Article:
Home Web Companies Lag in Climate Consciousness: New Report

Web Companies Lag in Climate Consciousness: New Report

Jack Johnson tipped me off to this website. Well, okay, he tipped off a couple of billion other people at the same time. I’m writing this while I watch the web stream of Johnson’s set at the Live Earth concert in Sydney, Australia, and right before an energetic rendition of “Staple It Together,” he urged the crowd to visit Climate Counts.

Climate Counts, which launched on June 19th, is a non-profit website that rates corporations based on their environmental impact. They use a 22-item scorecard that asks questions like “Is there top-level support for climate change action?” and “Does the company require suppliers to take climate change action or give preference to those that do?” You can read the full list here (PDF). So who’s on top? And how do web companies rank?

Climate Counts has currently ranked 56 corporations, and Canon comes out on top with a score of 77 out of a possible 100. The most climate conscious company on the list that is prominently involved in web 2.0 is MySpace parent, News Corporation This likely has a lot to do with CEO Rupert Murdoch’s well publicized pledge to address climate change at the company. News Corp. checked in at number 11 on the Climate Counts list with a score of 57.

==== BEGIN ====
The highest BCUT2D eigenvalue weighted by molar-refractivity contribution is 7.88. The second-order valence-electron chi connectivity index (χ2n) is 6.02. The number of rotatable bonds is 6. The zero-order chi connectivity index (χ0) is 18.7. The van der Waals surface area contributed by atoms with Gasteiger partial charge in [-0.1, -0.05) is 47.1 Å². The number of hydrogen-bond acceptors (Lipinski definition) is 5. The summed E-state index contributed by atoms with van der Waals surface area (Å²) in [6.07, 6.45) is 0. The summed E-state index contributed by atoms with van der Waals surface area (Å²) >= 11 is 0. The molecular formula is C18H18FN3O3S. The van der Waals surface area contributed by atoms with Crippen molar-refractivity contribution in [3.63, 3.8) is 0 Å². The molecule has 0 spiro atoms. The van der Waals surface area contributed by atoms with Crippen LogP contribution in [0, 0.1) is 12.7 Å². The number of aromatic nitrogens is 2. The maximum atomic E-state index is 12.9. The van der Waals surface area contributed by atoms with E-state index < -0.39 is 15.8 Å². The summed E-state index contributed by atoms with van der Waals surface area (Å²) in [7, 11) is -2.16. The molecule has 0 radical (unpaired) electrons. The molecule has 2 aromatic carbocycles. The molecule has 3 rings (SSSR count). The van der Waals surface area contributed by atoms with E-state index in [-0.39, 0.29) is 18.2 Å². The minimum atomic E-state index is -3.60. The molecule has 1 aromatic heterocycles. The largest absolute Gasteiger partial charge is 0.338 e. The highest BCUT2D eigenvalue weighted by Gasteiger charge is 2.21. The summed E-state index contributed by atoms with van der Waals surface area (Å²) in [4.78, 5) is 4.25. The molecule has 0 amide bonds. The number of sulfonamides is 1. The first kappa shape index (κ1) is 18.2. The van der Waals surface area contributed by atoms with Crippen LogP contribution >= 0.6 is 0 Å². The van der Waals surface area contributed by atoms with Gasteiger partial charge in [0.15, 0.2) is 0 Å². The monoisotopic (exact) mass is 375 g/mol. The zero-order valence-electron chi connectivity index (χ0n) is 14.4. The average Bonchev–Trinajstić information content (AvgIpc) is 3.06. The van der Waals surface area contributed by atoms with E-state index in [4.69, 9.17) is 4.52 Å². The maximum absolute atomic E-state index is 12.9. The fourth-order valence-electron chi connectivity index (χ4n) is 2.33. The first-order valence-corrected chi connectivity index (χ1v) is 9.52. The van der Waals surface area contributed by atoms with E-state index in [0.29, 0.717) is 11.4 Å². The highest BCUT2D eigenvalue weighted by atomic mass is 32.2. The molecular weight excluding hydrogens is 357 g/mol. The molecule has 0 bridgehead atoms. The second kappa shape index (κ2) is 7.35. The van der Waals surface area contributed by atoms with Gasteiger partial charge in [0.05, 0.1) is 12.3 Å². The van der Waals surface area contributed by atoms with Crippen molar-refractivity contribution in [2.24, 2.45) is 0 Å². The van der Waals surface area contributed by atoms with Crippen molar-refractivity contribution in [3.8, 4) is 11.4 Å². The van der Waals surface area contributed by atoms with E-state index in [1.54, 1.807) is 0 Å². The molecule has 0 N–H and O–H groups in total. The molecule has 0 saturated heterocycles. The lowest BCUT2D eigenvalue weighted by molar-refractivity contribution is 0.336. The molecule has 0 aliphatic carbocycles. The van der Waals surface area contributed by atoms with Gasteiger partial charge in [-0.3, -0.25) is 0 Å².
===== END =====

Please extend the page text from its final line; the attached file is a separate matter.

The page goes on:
Here’s how the rest of the web 2.0-related companies on the list faired:

Some other interesting observations: McDonald’s handily beat Burger King and Wendy’s (who each scored 0), and CocaCola comes out way ahead of PepsiCo. Also, Starbucks scored a favorable rating, so you don’t have to feel bad about those overpriced morning lattes.


It would seem that web companies (at least large corporations involved in the web) mostly have a long way to go toward helping clean up the environment. Only News Corp., Yahoo! and Microsoft on this list scored favorable ratings. Google scored a rating of “Starting,” meaning that they are heading in the right direction but have a long way to go. I was most disappointed by Apple, which has come under fire for their environmental track record before, especially given that former US Vice President Al Gore, one of the world’s most prominent environmental activists, sits on their Board of Directors.

I hope the Climate Counts expands their list to include more corporations, and I appreciate that they have opted for total transparency by including each company’s full report in PDF form on their web site. If you enjoy Climate Counts, also check out Knowmore.org, which is a wiki that tracks and rates corporations based on their commitment to socially responsible business practices.

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